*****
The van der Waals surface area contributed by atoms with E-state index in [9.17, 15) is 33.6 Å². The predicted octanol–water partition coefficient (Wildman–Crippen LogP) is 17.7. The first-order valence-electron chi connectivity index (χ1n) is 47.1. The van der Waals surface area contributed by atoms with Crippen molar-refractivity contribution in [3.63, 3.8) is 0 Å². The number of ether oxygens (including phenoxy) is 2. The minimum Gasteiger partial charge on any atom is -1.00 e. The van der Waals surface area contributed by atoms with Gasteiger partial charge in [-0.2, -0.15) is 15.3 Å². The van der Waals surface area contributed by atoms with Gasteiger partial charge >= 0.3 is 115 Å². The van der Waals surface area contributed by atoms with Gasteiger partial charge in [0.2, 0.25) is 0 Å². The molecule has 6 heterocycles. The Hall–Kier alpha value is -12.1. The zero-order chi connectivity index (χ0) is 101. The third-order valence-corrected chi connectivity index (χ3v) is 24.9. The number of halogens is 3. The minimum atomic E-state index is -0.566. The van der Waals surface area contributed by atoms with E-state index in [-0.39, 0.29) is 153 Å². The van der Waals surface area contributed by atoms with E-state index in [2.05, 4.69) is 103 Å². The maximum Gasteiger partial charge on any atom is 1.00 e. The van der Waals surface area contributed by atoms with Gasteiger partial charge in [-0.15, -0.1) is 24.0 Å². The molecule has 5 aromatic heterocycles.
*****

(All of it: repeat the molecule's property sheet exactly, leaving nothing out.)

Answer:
The van der Waals surface area contributed by atoms with E-state index in [9.17, 15) is 33.6 Å². The predicted octanol–water partition coefficient (Wildman–Crippen LogP) is 17.7. The first-order valence-electron chi connectivity index (χ1n) is 47.1. The van der Waals surface area contributed by atoms with Crippen molar-refractivity contribution in [3.63, 3.8) is 0 Å². The number of ether oxygens (including phenoxy) is 2. The minimum Gasteiger partial charge on any atom is -1.00 e. The van der Waals surface area contributed by atoms with Gasteiger partial charge in [-0.2, -0.15) is 15.3 Å². The van der Waals surface area contributed by atoms with Gasteiger partial charge >= 0.3 is 115 Å². The van der Waals surface area contributed by atoms with Gasteiger partial charge in [0.2, 0.25) is 0 Å². The molecule has 6 heterocycles. The Hall–Kier alpha value is -12.1. The zero-order chi connectivity index (χ0) is 101. The third-order valence-corrected chi connectivity index (χ3v) is 24.9. The number of halogens is 3. The minimum atomic E-state index is -0.566. The van der Waals surface area contributed by atoms with E-state index in [-0.39, 0.29) is 153 Å². The van der Waals surface area contributed by atoms with E-state index in [2.05, 4.69) is 103 Å². The maximum Gasteiger partial charge on any atom is 1.00 e. The van der Waals surface area contributed by atoms with Gasteiger partial charge in [-0.15, -0.1) is 24.0 Å². The molecule has 5 aromatic heterocycles.